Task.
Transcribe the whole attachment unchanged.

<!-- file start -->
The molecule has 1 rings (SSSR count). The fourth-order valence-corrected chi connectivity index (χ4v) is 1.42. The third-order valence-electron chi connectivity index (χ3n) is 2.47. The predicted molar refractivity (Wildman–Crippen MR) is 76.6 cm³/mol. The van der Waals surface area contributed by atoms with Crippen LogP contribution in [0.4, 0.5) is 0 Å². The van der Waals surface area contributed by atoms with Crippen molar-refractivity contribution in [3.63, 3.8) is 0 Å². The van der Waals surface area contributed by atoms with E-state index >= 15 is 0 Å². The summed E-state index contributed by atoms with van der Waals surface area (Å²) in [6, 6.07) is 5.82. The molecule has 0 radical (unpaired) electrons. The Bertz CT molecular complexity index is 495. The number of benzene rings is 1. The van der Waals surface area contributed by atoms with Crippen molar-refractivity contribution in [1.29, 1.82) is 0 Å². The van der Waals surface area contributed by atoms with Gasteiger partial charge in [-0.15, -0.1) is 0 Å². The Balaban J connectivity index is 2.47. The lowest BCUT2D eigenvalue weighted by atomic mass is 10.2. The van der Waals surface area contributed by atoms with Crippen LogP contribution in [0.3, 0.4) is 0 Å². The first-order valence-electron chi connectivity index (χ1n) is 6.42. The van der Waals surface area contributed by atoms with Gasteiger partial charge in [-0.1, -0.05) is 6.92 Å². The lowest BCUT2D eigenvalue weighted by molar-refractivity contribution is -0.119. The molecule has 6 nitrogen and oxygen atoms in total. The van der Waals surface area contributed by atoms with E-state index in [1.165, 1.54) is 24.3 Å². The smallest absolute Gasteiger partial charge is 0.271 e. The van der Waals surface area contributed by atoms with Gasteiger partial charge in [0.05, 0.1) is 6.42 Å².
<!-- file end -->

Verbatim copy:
The molecule has 1 rings (SSSR count). The fourth-order valence-corrected chi connectivity index (χ4v) is 1.42. The third-order valence-electron chi connectivity index (χ3n) is 2.47. The predicted molar refractivity (Wildman–Crippen MR) is 76.6 cm³/mol. The van der Waals surface area contributed by atoms with Crippen LogP contribution in [0.4, 0.5) is 0 Å². The van der Waals surface area contributed by atoms with Crippen molar-refractivity contribution in [3.63, 3.8) is 0 Å². The van der Waals surface area contributed by atoms with E-state index >= 15 is 0 Å². The summed E-state index contributed by atoms with van der Waals surface area (Å²) in [6, 6.07) is 5.82. The molecule has 0 radical (unpaired) electrons. The Bertz CT molecular complexity index is 495. The number of benzene rings is 1. The van der Waals surface area contributed by atoms with Crippen molar-refractivity contribution in [1.29, 1.82) is 0 Å². The van der Waals surface area contributed by atoms with Gasteiger partial charge in [-0.15, -0.1) is 0 Å². The Balaban J connectivity index is 2.47. The lowest BCUT2D eigenvalue weighted by atomic mass is 10.2. The van der Waals surface area contributed by atoms with Crippen LogP contribution in [0.3, 0.4) is 0 Å². The first-order valence-electron chi connectivity index (χ1n) is 6.42. The van der Waals surface area contributed by atoms with Gasteiger partial charge in [-0.1, -0.05) is 6.92 Å². The lowest BCUT2D eigenvalue weighted by molar-refractivity contribution is -0.119. The molecule has 6 nitrogen and oxygen atoms in total. The van der Waals surface area contributed by atoms with E-state index in [1.165, 1.54) is 24.3 Å². The smallest absolute Gasteiger partial charge is 0.271 e. The van der Waals surface area contributed by atoms with Gasteiger partial charge in [0.05, 0.1) is 6.42 Å².